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Amazon is joining other tech giants by lowering its cut of developer revenue generated by voice apps, known as Alexa skills, which run on Amazon’s smart speakers and other Alexa-powered devices. The company this week announced it would next year reduce its commission from 30% to 20% for Alexa skill developers who earn less than $1 million in revenue through things like Skill purchases (paid installs), in-skill purchases (the Alexa equivalent of in-app purchases) and skill subscriptions.
The changes will go into effect starting in the second quarter of 2022, and will be joined by an expansion of developer benefits designed to help third-party developers generate traffic and increase their skills’ visibility. Amazon says developers who generate less than $1 million in the previous calendar year, as well as new Alexa developers, will be eligible for the new program.
The update to Amazon’s commission structure for Alexa developer revenue follows similar moves made by other tech giants, including Apple, Google and Microsoft.
Just over a year ago, Apple responded to the increased regulatory scrutiny of its App Store business by dropping its commission rate to 15% for small business developers with less than $1 million in App Store revenues over the course of a year. Previously, those developers had to pay Apple’s standard 30% commission. Google soon followed suit with a similar program for Google Play, which lowered its cut to 15%, with a slight differentiation as to how it calculated when the lowered commissions would apply. Both companies have since gone on to carve out further exceptions to their standard commission rates for select categories of apps, including news publishers and other subscription apps.
In addition, Microsoft this year updated its revenue share terms to more favorable rates, with an 85/15 revenue split for app developers using its payments platform and an 88/12 split for game developers.
Amazon’s Alexa platform, however, isn’t quite in the same category as these other, larger app ecosystems.
While the company had originally planned for a voice app catalog to rival any other app store, the reality is that few developers have been able to capitalize on Alexa’s sizable footprint in U.S. consumers’ homes to create profitable businesses.
In fact, Amazon has struggled over the years with skill discovery, as studies found that Alexa device owners largely used their smart speakers and screens for their built-in functions — like controlling smart home devices, playing music, making shopping lists, setting timers, listening to news and getting quick updates on things like the weather or sports scores, for example. Even voice-based shopping, which Amazon had hoped would take place through Alexa devices, never fully took off.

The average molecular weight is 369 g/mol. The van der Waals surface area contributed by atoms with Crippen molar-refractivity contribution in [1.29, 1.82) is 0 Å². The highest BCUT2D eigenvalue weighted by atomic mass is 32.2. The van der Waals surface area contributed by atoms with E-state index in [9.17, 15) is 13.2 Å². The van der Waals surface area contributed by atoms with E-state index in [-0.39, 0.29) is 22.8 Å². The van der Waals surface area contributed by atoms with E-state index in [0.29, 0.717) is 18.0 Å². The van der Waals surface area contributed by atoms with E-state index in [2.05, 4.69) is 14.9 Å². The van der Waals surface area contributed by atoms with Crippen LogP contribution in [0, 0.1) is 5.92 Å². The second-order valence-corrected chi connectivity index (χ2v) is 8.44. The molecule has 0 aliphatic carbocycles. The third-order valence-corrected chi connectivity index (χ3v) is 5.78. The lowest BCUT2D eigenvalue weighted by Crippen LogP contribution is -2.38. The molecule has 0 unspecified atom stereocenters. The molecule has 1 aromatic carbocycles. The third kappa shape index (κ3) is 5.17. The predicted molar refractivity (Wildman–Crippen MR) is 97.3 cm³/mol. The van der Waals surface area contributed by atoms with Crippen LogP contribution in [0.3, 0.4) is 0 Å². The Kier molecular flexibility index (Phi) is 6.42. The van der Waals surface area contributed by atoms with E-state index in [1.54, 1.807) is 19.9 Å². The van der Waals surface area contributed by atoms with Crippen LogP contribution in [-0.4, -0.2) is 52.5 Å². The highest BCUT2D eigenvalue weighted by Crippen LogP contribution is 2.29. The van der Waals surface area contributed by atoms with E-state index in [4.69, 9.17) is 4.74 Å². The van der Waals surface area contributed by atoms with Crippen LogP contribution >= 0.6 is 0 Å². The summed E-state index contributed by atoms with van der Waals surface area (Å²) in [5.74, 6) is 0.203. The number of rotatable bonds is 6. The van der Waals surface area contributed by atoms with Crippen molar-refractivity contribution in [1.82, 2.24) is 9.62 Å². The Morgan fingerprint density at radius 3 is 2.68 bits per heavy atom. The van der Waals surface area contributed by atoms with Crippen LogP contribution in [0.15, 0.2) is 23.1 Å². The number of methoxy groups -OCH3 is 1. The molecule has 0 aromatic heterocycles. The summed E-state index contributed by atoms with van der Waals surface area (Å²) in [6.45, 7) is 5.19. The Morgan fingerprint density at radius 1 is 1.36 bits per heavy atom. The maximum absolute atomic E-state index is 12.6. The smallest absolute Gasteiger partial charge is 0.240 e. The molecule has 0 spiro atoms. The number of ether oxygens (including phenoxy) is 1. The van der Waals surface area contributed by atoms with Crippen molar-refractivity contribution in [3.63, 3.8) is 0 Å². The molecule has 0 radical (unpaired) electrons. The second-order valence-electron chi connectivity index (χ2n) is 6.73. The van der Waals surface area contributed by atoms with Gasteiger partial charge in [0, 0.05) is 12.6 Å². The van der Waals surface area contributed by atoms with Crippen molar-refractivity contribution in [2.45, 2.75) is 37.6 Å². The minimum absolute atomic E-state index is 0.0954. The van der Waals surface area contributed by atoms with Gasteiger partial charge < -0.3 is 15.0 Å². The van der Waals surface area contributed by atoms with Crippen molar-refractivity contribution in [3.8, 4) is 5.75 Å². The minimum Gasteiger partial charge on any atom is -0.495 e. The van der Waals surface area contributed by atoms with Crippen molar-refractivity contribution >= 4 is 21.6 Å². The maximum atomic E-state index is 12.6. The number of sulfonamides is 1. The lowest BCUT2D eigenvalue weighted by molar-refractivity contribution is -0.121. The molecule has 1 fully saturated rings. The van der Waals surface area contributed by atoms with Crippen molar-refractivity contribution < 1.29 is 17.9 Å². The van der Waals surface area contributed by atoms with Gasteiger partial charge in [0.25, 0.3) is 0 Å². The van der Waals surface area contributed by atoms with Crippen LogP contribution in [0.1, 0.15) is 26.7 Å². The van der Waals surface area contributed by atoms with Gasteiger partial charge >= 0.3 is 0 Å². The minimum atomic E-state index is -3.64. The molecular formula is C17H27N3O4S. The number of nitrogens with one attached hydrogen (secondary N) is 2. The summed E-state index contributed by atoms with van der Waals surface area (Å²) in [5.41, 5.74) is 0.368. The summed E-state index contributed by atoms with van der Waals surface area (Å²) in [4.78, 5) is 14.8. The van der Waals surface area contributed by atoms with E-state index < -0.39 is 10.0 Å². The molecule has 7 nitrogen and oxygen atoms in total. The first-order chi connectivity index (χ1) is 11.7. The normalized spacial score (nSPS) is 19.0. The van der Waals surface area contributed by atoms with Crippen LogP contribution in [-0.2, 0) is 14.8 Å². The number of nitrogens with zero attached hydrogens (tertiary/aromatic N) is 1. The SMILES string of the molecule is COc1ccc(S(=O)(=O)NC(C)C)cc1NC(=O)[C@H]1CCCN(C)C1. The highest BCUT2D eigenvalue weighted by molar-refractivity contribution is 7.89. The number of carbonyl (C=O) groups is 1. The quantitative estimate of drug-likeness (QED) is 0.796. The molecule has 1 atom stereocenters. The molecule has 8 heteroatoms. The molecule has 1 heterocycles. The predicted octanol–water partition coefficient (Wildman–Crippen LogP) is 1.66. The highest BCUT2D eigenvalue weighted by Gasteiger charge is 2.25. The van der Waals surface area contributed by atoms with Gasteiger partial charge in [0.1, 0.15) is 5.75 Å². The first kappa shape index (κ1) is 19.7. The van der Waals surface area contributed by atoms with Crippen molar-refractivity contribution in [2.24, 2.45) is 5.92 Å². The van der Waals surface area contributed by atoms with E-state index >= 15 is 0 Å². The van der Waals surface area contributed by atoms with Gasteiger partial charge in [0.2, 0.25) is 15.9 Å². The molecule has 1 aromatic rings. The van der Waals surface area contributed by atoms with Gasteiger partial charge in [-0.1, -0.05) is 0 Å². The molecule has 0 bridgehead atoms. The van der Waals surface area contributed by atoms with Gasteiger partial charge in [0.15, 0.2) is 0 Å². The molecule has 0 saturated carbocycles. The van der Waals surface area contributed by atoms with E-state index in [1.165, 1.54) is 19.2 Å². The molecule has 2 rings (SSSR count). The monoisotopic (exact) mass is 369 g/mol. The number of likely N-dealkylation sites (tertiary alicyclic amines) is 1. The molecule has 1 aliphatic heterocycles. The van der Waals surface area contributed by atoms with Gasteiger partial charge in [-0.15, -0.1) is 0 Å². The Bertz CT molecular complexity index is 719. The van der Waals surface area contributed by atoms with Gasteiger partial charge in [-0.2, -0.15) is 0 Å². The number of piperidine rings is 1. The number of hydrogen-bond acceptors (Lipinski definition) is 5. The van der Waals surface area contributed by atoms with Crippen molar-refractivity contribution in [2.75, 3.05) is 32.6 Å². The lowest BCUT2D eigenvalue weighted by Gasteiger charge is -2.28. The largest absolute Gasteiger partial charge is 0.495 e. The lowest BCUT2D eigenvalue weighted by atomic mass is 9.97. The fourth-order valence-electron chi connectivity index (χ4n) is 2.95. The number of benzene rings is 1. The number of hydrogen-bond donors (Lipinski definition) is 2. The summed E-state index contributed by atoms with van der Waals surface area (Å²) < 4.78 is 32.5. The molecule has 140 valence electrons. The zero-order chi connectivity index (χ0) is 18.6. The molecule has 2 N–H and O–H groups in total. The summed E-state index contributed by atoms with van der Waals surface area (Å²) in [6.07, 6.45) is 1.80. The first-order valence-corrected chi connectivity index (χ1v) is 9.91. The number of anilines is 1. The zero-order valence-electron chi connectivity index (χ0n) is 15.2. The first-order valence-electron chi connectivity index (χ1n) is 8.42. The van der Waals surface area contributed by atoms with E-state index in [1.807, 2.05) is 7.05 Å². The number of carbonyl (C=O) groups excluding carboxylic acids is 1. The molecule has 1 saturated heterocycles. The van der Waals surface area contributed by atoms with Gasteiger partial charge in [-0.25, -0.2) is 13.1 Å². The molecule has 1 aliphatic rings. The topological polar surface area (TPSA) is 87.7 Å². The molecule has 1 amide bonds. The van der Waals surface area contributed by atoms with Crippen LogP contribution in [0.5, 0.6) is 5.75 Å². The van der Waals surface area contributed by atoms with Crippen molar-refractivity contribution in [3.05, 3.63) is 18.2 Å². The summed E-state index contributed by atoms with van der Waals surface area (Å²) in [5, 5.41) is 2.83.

In other words, Amazon’s adjustment to its commission rates can’t be viewed in the same light as the changes to other app stores’ policies. While, to some extent, Amazon likely feels pressure to follow market trends, it clearly also hopes that lowered commissions could incentivize Alexa developers to build for its platform.
In the same announcement, Amazon also said it will roll out more benefits designed to increase developers’ potential revenue under the new program that begins next year. These additional perks could be worth “up to an additional 10 percent” of a developer’s potential revenue, Amazon noted. The benefits will include incentive programs, personalized feedback to help developers optimize their skills, help identifying monetization opportunities, and more.
Amazon has repeatedly tried direct payments for top skill developers over the years. It’s unclear for now if the new incentives will be different, or just more of the same. Amazon said it will share more details about the program closer to its launch next year.
The company over the past year has tried to bring back interest in skill development by introducing more opportunities to make Alexa skills profitable. It launched Paid Skills, where consumers pay upfront to access the add-on voice app, introduced Alexa Shopping Actions to allow developers to sell from Amazon.com within their skill (and earn affiliate income), expanded access to in-skill purchases to more international developers and reduced the cost of hosting skills to nearly $0.
 
 

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